Murphy’s Law – Other than that, how was the play, Mrs. Lincoln?

Joel Murphy

Joel Murphy

When Britney Spears has an extended public meltdown involving umbrella attacks and child-endangerment or when Mel Gibson gets drunk and rants to Officer Sugartits about how the Jews are responsible for all of the wars in the world, we as a society tend to condemn them at the time, but ultimately are willing to give these performers a second (or third, or tenth) chance.

After enough time passes, we simply forgive and forget. Something else captures our collective attention – like a missing white girl or a crazy family who pretends their boy is inside a runaway balloon – and we simply move on. Then, somewhere down the line, Britney releases a new single or Mel Gibson releases a new movie and we all decide it’s okay to support them once again. Even Michael Jackson, who had his career marred by allegations of child molestation, was ultimately given a grand send-off when he died and now is once again fondly remembered as the King of Pop.

But it’s not always so easy to forgive and forget. Sometimes a celebrity’s actions are so egregious that it’s difficult to simply let it go. At those times, we are left with a difficult decision – do we separate the artist from the art and condemn the man while supporting his work or do we throw out the baby with the bathwater?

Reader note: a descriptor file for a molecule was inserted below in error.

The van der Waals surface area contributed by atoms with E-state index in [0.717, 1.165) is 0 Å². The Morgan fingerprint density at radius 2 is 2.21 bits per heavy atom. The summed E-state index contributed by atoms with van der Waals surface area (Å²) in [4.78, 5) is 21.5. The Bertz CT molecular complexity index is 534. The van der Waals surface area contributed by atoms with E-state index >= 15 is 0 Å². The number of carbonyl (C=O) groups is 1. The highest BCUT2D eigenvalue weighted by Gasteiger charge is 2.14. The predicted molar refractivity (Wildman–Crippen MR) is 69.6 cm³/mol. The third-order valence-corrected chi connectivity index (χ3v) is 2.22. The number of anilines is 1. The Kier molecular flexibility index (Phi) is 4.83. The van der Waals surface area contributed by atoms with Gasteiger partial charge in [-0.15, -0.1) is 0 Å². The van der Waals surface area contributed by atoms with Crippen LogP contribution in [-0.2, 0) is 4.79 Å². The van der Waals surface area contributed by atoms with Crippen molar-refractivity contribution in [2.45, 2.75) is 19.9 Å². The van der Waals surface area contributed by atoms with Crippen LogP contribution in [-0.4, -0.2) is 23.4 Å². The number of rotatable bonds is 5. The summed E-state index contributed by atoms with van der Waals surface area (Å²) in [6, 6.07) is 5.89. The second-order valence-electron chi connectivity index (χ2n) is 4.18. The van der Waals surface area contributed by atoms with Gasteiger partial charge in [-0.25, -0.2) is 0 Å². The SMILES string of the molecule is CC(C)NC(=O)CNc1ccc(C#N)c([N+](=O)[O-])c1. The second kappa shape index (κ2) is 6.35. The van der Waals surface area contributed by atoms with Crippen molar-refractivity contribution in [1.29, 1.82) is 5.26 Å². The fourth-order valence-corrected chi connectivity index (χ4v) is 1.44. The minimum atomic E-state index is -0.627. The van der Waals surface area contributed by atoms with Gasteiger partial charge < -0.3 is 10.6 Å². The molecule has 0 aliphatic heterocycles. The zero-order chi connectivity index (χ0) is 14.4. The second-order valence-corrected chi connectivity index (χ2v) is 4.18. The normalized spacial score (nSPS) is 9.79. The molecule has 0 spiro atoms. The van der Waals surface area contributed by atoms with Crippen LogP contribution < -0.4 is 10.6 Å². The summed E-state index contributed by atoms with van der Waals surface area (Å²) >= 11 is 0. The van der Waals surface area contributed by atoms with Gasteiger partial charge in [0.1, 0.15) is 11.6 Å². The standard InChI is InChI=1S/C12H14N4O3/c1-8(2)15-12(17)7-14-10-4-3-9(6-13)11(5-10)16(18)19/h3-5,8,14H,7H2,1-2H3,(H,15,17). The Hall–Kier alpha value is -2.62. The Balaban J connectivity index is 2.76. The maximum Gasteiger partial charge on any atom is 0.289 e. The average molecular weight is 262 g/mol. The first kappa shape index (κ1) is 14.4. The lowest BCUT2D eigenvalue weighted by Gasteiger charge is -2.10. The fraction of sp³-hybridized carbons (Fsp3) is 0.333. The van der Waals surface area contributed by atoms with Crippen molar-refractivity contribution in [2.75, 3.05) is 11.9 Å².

I’m talking about someone like Roman Polanski. The man is responsible for two classic Hollywood films (Rosemary’s Baby and Chinatown) and a modern classic (The Pianist). There is no question that he is an incredibly talented filmmaker. But he is also someone who plead guilty to “engaging in unlawful sexual intercourse” with a 13-year-old girl in the 1970s. He was accused of drugging and raping the girl at a party. Polanski served 42 days in prison and then fled the country when a judge ordered him to serve the remainder of his 90-day sentence.

As you all probably already know, Polanski was arrested last month when he traveled to the Zurich Film Festival to accept a lifetime achievement award. Since then, prominent figures in Hollywood – such as directors Martin Scorsese, David Lynch, Michael Mann, Mike Nichols, Woody Allen and Neil Jordan – have petitioned for Polanski’s release. Whoopi Goldberg even went on The View and said what he did wasn’t really rape.

So clearly Hollywood has no problem standing behind the man despite his horrendous actions. But for the rest of us, it’s not always so easy to separate the work from the man. Personally, I have no sympathy for Polanski. I think he deserves whatever sentence he gets.

But at the same time, I think his films are absolutely brilliant. The Pianist is one of the most gripping and heart-wrenching films I’ve ever seen. Chinatown is one of the greatest examples of film noir. And Rosemary’s Baby is undeniably a classic. Yet, it’s hard to truly appreciate these films without feeling a tinge of guilt for supporting the man. It’s hard to admire the beauty of the work knowing it came from someone capable of such a horrible crime.

I had a similar dilemma with Chris Brown. This may surprise you considering what an uncoordinated, dorky white guy I am, but I am actually a big fan of Brown’s music. Of course, once it came out that Brown beat up his girlfriend Rhianna, suddenly he stopped ending up in heavy rotation on my iPod. But then, just last week, I found myself jamming to “With You,” but it wasn’t the same. It just seems tainted now.